revolution |ˌrevəˈloō sh ən a dramatic and wide-reaching change in the way something works or is organised, or in people’s ideas about it.
Increasing entrepreneurship + digital renaissance = revolution = clans
Entrepreneurship is on the rise and it’s borderless.
Did you know that there are nearly 400 million active entrepreneurs around the world and our ranks are swelling, increased by nearly 22% in 2011*?
In a recent Forbes article, The Rise of Global Entrepreneurs, Scott Harley wrote , “We’re part of the global entrepreneurial class, an identity that transgresses borders, nationalities and religion.”
We’re also soon to witness a digital renaissance played out on the world stage during the forthcoming US Presidential elections. As it is, we already carry our businesses in our pockets and connect to the world at whim.
This revolution of creativity and innovation unleashed onto a massively enabled Web, is a powder keg poised to ignite a powerful change in the way we must do business.
As Scott wrote further in the same article, “Entrepreneurs are a demographic, not a geographic, and their conspicuous creation is driving positive change in our world.”
The question then, is how to harness this exploding potential to grow our businesses and make a difference.
Clusters v clans
Humans like to cluster. The wider the global reach, the more we like to cluster. It’s in our genes. We’re made to congregate in small safe communities for whom we can keep each others’ backs. Our reptile and old mammalian brains ensure that we do. It’s what keeps us feeling safe and comfortable.
Any entrepreneur digitally enabled, can gather about them a cluster. But is that enough to supercharge their business?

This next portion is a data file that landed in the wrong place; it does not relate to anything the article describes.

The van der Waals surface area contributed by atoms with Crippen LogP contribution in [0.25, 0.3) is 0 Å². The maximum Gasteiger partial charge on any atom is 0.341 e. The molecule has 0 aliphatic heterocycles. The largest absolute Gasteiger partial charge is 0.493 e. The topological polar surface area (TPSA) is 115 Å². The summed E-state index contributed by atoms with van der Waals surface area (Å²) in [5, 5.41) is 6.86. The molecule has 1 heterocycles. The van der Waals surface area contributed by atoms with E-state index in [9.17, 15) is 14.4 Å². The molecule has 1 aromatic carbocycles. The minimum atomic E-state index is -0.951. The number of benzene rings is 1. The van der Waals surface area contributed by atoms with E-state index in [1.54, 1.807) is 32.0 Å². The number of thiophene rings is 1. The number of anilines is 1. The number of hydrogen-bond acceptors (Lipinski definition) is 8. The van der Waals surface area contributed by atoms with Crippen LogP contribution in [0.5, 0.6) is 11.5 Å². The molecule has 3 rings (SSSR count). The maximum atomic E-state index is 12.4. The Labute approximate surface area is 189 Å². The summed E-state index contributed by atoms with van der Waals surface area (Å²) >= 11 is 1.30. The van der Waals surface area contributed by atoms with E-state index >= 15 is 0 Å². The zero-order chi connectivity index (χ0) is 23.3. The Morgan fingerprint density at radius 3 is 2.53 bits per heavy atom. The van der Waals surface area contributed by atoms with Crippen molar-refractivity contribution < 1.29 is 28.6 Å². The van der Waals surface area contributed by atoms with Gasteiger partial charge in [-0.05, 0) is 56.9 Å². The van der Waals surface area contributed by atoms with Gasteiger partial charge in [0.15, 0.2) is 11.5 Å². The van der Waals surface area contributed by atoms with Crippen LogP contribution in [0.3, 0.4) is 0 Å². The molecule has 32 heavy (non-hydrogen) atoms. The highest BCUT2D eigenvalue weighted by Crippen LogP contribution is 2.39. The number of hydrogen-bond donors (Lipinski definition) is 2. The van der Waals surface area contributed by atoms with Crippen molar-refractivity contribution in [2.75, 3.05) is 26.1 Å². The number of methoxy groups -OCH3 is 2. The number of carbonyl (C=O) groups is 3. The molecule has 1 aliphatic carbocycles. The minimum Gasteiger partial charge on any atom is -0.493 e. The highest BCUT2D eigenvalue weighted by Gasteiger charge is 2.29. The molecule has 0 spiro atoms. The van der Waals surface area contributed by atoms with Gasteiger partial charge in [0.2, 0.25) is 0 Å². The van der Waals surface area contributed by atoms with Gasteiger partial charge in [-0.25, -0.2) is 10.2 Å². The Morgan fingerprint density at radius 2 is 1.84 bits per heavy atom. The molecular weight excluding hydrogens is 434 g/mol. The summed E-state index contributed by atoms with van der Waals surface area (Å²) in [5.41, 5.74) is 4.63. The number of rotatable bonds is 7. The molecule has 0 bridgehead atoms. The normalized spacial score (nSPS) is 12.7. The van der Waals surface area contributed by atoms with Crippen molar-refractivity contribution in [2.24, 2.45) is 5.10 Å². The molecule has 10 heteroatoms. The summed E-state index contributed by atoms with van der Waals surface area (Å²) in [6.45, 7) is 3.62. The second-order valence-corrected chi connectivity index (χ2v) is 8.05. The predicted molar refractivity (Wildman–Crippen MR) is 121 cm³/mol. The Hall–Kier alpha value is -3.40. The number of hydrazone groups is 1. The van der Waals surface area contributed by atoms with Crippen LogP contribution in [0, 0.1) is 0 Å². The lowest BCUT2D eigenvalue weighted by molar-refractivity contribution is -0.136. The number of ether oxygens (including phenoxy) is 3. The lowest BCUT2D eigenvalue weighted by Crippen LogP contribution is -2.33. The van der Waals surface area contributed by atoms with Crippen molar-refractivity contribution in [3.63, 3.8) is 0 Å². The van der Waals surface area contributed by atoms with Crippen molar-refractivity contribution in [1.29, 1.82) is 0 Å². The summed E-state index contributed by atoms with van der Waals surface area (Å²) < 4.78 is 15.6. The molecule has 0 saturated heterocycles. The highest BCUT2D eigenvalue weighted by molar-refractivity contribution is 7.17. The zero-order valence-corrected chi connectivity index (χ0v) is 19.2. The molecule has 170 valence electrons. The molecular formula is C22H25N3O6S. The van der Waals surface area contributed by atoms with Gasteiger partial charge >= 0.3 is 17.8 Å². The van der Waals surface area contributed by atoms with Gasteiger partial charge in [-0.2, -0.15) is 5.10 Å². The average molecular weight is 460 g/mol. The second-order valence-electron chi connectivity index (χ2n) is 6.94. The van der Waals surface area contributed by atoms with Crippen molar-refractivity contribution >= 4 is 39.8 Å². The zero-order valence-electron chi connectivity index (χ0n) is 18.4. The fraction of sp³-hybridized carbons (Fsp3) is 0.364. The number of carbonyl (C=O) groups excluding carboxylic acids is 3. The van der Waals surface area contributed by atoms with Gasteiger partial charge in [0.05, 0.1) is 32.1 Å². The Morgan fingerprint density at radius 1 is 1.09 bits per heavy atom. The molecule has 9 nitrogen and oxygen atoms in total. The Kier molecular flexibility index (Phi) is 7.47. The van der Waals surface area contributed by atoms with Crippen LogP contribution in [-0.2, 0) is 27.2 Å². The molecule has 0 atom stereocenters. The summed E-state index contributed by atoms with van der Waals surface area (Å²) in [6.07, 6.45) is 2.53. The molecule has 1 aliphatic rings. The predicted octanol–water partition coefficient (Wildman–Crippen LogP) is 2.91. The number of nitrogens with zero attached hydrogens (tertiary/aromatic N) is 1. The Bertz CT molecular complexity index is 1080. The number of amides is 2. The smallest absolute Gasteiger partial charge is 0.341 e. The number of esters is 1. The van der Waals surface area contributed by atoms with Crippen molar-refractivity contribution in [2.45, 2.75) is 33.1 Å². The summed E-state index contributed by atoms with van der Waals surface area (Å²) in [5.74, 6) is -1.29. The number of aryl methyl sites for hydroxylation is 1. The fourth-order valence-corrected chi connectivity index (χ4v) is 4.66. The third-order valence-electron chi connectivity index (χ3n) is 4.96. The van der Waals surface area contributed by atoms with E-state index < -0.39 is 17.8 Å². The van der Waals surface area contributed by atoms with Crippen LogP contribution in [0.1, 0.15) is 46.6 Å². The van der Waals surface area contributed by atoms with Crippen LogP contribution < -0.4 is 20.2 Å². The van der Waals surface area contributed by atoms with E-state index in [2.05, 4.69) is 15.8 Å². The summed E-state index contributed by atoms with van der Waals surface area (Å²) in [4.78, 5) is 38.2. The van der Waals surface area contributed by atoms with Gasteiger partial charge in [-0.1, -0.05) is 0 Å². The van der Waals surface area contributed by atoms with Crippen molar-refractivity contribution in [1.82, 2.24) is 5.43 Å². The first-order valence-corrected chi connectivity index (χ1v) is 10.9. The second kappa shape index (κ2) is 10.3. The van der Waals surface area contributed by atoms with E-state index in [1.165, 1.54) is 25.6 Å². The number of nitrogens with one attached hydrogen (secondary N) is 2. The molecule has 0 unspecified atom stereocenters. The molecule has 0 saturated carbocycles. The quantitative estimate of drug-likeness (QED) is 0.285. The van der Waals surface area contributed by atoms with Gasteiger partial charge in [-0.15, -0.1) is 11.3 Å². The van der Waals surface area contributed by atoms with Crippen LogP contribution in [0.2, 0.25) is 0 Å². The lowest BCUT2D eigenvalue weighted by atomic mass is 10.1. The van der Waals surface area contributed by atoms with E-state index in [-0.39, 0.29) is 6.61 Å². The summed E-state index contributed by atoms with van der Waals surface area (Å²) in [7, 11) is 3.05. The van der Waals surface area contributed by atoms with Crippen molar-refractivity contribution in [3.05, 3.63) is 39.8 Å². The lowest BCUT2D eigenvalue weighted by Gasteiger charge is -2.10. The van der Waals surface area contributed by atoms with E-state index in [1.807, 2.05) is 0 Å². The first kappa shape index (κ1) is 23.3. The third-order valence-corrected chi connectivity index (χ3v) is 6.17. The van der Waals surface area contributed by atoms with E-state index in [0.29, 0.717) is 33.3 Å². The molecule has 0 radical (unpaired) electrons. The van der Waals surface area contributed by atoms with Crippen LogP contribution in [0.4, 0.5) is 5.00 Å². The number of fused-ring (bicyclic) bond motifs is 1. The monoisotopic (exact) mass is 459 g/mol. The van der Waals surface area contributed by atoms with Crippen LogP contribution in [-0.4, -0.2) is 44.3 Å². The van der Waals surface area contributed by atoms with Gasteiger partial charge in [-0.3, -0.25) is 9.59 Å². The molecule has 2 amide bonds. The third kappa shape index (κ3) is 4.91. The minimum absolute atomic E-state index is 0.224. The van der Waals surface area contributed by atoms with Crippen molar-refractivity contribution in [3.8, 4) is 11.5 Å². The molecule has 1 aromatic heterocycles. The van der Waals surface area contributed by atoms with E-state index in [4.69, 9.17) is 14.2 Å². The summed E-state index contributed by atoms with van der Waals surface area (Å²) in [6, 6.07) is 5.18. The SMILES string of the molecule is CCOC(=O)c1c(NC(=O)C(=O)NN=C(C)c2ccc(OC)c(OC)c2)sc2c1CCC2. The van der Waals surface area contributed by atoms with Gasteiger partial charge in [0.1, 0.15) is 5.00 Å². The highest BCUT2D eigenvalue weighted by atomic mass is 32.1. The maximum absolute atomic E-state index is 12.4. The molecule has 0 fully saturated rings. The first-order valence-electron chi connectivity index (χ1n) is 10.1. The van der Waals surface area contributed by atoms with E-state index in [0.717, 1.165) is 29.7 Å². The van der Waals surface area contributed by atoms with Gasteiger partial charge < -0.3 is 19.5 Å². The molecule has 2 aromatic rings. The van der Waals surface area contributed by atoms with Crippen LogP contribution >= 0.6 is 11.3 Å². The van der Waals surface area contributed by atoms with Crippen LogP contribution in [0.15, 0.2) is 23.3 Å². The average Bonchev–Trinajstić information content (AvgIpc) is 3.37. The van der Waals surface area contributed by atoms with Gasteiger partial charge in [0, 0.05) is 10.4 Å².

Clusters are groups that lurk, but don’t contribute. They are connected but not engaged. By contrast clans are a group of people with a strong common interest, who are not only engaged but enrolled.
‘Tribes make our lives better and leading a tribe is the best life of all.‘ Seth Godin.
Business with purpose
An enrolled clan will both contribute to, and promote, your business for no reward other than to support a common purpose.
To succeed at building supportive clans, we need to work with in a framework, I call the Seven Cee’s, as detailed in my book Clans. Supercharge Your Business:
Clarity: You need clarity of purpose to embrace your ‘why’. This means you can clearly articulate why you do what you do.
Curiosity: You’ve been curious to explore and research online in-depth. You’ve learned and got to know who will support your purpose and how to enlist them and with whom you could collaborate.
Coherence: You’ve worked on a coherent plan which allows you to correctly position your purpose online; you the expert, your business or your industry niche.
Control: You’re completely in control of all your online spaces. You own and manage them entirely.
Communication: Your ‘voice’ is clear and authentic. You communicate with passion and purpose. You’re generous in sharing valuable information. You’re a story-teller.
Connections: This make meaningful connections. Your stories articulate your shared purpose which connect with and engage others.
Collaboration: When you find your clan members, you collaborate and partner with them. You align them to, and enrol them in, a common purpose. This earns you the right to have a different conversation.
It’s the conversation we must have, if we’re not to languish in a business wilderness behind the next digital swell.
Its beyond a sales conversation and our bottom line. Its the discussion that, in a spirit of inclusivity, invites partnership in an idea, that will change something for the better.
Reducing inequity is the human’s greatest achievement. Bill Gates.
In the revolution, clans are not an option for the entrepreneur, they’re an imperative.
PS. Bob and Bill are my two fictional heros. They run a timber window frame business. To find out exactly how they aligned their community of DIY renovators and builders to their cause, you can listen to this short ClanTale here.
*Statistics from The Entrepreneurship Monitor, Babson College.